The most encouraging response was from Frederick Hetzel, Associate Editor for the University of Pittsburgh, who wrote on August 3, 1961, “Thank you for writing about your collection of Civil war letters.  Of course the only way any publisher can reach a fair decision about these letters is to read them in typescript.  But I don’t want to cause you needless trouble, I am suggesting, therefore, that you wait until the Director of the Press, Mrs. Agnes L. Starrett, returns from her vacation.  Soon after she arrives in Pittsburgh, on September 5, I am sure that she can give you some indication of whether or not an edition of the correspondence of Thomas Lucas would be suitable for our publishing program.”
     Bayard became hopeful, and immediately began the tedious process of copying the letters a second time.  He responded September 4, 1961, “I thank you for your kind reply to my inquiry about publication of my Grandfather Lucas’ Civil War letters.  When I wrote, the greater part of the letters already had been typed, but unluckily not in form suitable for submission to a publisher.  I have been working to correct this condition by copying them again.  I should complete this typescript in about two weeks, and can submit it to Mrs. Starrett then if she decides this is desirable.”
     On September 6, 1961, Mr. Hetzel wrote, “On August 3 I suggested that you wait until the return of Mrs. Agnes Starrett before sending the University of Pittsburgh Press a transcript of the Civil War letters of Thomas Lucas.  Mrs. Starrett has now returned to Pittsburgh and has considered your proposed manuscript very carefully.  Because she is already engaged in negotiations with the editors of two other collections of Civil War letters, she feels that we can not consider your manuscript.  I hope that this month’s delay has not inconvenienced you, and I wish you the best of luck in finding the proper publisher for your manuscript.”   He typed them double-spaced, as he felt that manuscripts should be, and edited them somewhat, smoothing out some of the grammar and deleting phrases and sections which he considered unnecessary or not suitable for publication, such as Thomas Lucas’s reflections on religion and how much he missed his home and family (see page  for a sample of the editing).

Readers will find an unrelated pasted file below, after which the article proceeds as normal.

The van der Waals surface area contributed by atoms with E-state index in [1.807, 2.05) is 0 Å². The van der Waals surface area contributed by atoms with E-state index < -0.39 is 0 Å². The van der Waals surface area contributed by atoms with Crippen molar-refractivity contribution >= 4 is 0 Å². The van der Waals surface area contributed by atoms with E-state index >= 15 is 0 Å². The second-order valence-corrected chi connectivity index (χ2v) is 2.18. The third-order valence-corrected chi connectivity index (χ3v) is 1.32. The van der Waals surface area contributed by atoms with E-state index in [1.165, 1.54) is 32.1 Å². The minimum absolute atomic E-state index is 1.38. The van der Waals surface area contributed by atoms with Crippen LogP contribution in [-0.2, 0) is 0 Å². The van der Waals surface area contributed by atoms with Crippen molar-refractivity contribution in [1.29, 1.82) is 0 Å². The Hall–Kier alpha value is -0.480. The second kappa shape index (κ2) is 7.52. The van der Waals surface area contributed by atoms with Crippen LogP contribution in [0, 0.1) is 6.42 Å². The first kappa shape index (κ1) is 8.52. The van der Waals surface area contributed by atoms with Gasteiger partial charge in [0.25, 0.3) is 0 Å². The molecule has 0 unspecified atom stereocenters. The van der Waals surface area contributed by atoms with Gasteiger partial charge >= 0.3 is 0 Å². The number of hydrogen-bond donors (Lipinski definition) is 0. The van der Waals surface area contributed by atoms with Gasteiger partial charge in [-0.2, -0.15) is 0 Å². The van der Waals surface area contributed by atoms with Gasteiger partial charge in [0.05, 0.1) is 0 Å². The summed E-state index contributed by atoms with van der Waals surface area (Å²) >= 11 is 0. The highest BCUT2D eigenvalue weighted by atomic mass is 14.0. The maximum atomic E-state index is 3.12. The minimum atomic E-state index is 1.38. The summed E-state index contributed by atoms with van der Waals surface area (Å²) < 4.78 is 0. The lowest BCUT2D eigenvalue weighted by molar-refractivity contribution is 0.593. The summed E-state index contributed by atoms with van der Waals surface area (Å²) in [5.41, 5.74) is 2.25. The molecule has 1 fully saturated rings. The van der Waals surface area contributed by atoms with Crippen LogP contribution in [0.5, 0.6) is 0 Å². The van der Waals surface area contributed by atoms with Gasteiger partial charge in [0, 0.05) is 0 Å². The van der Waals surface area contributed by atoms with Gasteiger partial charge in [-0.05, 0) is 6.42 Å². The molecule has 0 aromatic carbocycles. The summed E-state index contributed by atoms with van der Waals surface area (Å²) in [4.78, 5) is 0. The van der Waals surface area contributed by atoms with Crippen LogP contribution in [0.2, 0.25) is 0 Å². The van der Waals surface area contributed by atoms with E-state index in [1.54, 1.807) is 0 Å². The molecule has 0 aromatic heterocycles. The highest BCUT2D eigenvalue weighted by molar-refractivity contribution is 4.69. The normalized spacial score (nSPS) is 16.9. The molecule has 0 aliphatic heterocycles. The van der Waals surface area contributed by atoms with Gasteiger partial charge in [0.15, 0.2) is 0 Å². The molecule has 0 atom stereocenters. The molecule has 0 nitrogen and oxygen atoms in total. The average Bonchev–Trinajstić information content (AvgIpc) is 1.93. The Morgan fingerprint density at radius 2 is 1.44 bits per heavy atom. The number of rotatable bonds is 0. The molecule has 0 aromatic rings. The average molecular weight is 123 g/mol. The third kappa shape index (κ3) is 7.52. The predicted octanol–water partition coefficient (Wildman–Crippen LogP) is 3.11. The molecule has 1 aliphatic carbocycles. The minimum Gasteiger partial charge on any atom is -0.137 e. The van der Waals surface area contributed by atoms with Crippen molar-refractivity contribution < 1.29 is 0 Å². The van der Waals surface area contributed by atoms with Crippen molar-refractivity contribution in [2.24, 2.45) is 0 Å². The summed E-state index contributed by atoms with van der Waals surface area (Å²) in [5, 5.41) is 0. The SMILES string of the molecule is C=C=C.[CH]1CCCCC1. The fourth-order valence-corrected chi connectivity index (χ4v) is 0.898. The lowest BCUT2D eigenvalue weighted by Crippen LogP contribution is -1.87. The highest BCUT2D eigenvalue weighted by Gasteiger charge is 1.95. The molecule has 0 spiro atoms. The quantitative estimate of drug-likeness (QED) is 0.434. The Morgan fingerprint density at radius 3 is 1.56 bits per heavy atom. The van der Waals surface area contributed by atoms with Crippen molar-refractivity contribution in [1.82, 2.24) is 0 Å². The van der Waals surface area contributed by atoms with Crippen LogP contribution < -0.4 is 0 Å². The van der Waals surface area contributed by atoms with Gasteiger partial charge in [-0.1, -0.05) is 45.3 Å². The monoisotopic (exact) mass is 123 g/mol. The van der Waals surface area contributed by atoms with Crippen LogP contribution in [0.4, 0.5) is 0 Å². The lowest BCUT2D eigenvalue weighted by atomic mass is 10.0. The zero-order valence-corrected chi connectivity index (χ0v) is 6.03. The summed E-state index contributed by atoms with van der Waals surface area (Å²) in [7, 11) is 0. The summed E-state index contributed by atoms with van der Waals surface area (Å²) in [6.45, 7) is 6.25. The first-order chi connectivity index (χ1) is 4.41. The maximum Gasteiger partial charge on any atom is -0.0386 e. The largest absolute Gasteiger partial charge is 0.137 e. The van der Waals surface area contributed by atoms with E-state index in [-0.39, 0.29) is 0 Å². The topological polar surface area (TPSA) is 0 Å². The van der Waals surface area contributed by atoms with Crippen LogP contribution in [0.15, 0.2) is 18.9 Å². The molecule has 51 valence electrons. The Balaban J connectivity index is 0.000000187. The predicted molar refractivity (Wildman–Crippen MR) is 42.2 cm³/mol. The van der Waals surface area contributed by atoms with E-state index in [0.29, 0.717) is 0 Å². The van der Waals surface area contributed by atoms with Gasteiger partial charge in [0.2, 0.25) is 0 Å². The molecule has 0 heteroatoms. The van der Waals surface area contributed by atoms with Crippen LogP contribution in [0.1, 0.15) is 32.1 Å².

In spite of his efforts, however, ultimately no publisher or journal even considered publishing anything from the letters.  He wrote to his cousin Kate Kirkhuff on June 29, 1961, “Either the periodicals are finding little interest in the Centennial commemoration ... or else a great deal of material has been brought to light early.  ... I’ve given much thought to the matter of getting the letters or their substance in the hands of the descendants and anyone else interested, but haven’t come up with any solution.”  He also wrote her, “I have had a feeling that I should make duplicate copies of Grandfather’s letters in some way so that all of his descendants might have them.  It would be a time-consuming and expensive project; maybe I will undertake it if I can make some money selling an article about them to some periodical.”
     Thomas Lucas Bayard died a few years later, and for 30 years nothing was done about the letters.

So where did all the Civil War letters, copies of letters, and archival information end up?

And what about the letters from after the Civil War -- the homesteading days -- where did those come from?

     We don’t know where the bulk of the original Civil War letters are, and so we are extremely grateful that Lettie and Thomas Bayard copied them for us to enjoy.  Lettie Bayard or John Bayard’s wife Lena may have given them to someone, or Thomas Bayard might never have returned them.  We also don’t know the whereabouts of the photographic album of family members and Civil War comrades which Kate Rose Kirkhuff, daughter of Lucy Lucas, said was given to her by Lettie Bayard in her letter of January 30th, 1961.  Descendants of both Thomas Bayard and Kate Kirkhuff are not aware of the location of the letters or album.
Apparently Thomas’s daughter Millie, or Millie’s daughter Lettie, gave some of the Civil War letters away, because descendants of other Thomas Lucas children have found among their family papers some letters (or copies of letters) that were not among the letters that were copied by Lettie and Thomas Bayard in 1960.  They must have also given away some of the homesteading letters.  In a letter from Lettie Bayard dated January 9, 1955 to Permelia Gregg Douthit, daughter of Thomas’s daughter Emma, Lettie says, “I was looking through some old letters the other day and found the letter that I am enclosing, thought you might enjoy reading them, we have such a lot of them Grandpa’s letters written during the Civil war letters from his father and sisters and from Grandpa, Aunt Emma, Aunt Lib and Aunt Annie certainly give you a picture of what the family were like and what will be come of them?”
     Some of these letters that were given away to Permelia Gregg Douthit and others might have found their way into this collection.  Two daughters of Permelia -- Helen Douthit Reutlinger and Joan Douthit Wallick -- have found and submitted letters that were among their mother’s things when she died.  One of these is a letter written by Permelia’s mother Emma, one is a letter from Thomas Lucas written New Year’s Eve 1861, and one is from James Gregg written from Stanton Hospital on November 10, l863 --  they each made delightful additions to the collection.